© St. Petersburg Times
published March 25, 2003
PETRA, Jordan -- Life is anything but rosy here in the "rose-red city half as old as time."
The soaring canyons, where the ancient Nabateans carved a city out of stone, are silent but for a donkey's bray.
At the Indiana Jones Coffee Shop, whose namesake hero was filmed nearby in the Last Crusade, owner Mohammed Fudul hasn't made a sale all day.
And at the five-star Marriott, high on a hill overlooking Petra's spectacular ruins, there's not a single guest, though rooms have been slashed to 25 dinars -- about $35 -- including breakfast.
A poster of Jordan's King Abdullah marks the entrance to a refugee camp, as yet unused, about 30 miles from the Iraqi border.
This should be the peak season in Jordan, when the air is still cool and pink blossoms are exploding from the branches of plum trees. But the war in neighboring Iraq is already taking a heavy toll on Jordan's tourism industry, a bulwark of the economy, and further hurting a country that has long suffered from being between "Iraq and a hard place."
"Any strike in the region will cause a serious problem in Jordan, and we will be the most affected party in the region after Iraq," said Samer Tawil, the national economy minister.
"A military strike on Iraq will be a disaster for Jordan."
All of Iraq's neighbors are feeling the effects of war. But Jordan is especially vulnerable because it is small, poor and in the dicey position of serving as a buffer between Israel and the Arab world.
Jordan is one of only two Arab countries -- Egypt is the other -- that has a signed a peace treaty with Israel. As such, it enjoys strong relations and gets substantial aid from the United States, Israel's closest ally.
But Jordan's 5-million people include a huge number of Palestinians who fled here between the 1948 and 1967 Mideast wars. They are united in their hatred of Israel and their support for Saddam Hussein.
Trying to balance these conflicting interests is Jordan's King Abdullah, whose wife, Queen Rania, is herself Palestinian. Although he has quietly allowed U.S. troops to operate out of his country, Abdullah publicly has opposed the war on Iraq as a threat to the entire region.
"Dear brothers and sisters, I know the pain and anger you are feeling because of the suffering and ordeal that the Iraqi people are facing," Abdullah said in televised speech last week to his restive subjects. "I am one of you, I share the feelings of every one of you."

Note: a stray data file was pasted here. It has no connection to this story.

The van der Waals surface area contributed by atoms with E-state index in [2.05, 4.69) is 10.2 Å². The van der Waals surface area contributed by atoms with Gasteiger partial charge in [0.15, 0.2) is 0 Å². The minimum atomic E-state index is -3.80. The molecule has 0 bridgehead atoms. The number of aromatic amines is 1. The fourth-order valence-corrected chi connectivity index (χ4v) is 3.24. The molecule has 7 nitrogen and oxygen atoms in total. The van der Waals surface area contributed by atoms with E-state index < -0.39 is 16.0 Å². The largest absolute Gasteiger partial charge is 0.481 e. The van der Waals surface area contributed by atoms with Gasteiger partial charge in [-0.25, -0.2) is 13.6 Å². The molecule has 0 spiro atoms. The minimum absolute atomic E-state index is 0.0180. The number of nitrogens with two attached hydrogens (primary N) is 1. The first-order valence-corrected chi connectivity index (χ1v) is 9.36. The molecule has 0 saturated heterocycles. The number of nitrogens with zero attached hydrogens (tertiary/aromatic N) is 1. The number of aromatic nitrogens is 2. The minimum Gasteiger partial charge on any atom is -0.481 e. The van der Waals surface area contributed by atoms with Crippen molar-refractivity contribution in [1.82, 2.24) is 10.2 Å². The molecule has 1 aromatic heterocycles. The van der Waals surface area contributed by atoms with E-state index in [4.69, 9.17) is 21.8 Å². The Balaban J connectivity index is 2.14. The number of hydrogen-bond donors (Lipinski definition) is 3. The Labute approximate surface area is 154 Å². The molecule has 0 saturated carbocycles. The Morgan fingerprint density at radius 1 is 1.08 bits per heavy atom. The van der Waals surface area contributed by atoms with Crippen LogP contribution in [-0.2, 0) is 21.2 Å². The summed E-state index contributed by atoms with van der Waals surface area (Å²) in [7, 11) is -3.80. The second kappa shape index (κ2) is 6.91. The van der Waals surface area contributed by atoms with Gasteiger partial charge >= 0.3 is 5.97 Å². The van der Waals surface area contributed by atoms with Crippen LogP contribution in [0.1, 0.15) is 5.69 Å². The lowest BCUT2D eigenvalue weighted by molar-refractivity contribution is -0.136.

However, in a clear warning to demonstrators who have taken part in antiwar rallies in recent days, he said the government's main obligation "is to preserve the security and stability of our homeland."
Jordan is also trying to keep a lid on a small but violent extremist element. Last fall, a U.S. diplomat was gunned down as he left for work. And in 2000, Jordanian intelligence foiled an al-Qaida plot to blow up the Radisson Hotel in Amman and kill Americans and Israelis gathered for a millennium party.
"There won't be enough body bags in Jordan to carry away the dead," one of the suspects reportedly boasted to police.
The opposition to war here is not just political but economic. With no oil of its own, Jordan gets all of its petroleum from Iraq at half price under a deal approved by the United Nations. The caravan of tankers from Iraq has stopped in the past week, fueling concern that when supplies run out Jordan will pay far more for oil on the world market.
But one of the biggest worries is tourism.
Foreign journalists have long called the country "Bore-dan," for Amman's limited amenities and architectural blandness.
But other parts of Jordan have a wealth of natural and man-made attractions, including the Dead Sea and Mount Nebo, where Moses reputedly is buried.
Like Israel, Jordan hoped to capitalize on a surge of millennium-year interest in the Holy Land. Dozens of new hotels were built in anticipation. But in late 2000, Palestinians began their intifada, or uprising, against Israel, the first in a string of regional conflicts that have kept away visitors by the millions.
"First the intifada, then Afghanistan, then this," said Ali Mohammed, who runs the Peace Shop tea house near Petra's fabled ruins. At 2 p.m. on a recent day, his tables were empty except for a young couple from France -- the first customers he had all day.
When times were good, "I was open from 6 a.m. to 8 p.m," he said. "Now I open from 10 to 1:30 or 2, and in another few days I may not open at all."
As many as 4,000 visitors a day used to gape at the Treasury -- familiar to movie buffs from Indiana Jones and the Last Crusade -- and other massive structures carved from pink rock more than 2,000 years ago.
As of noon Sunday, fewer than 40 tickets had been sold.
The war-related slump has also thrown hundreds out of work in the modern city of Petra. The four-year-old Golden Tulip, one of many new luxury hotels, has closed indefinitely. The Grand View, another five-star hotel next to the Marriott, will open only if it gets a group reservation; it can't afford to keep staff on duty for a few individual guests.
Most people here say they would welcome back American tourists even as they blame the American government for the war.
"Americans make the business bad for everybody," says the Peace Shop's Mohammed, gazing at empty tables and empty canyons. "We have a small radio but now that this news is terrible we don't listen. We just sit and enjoy the air."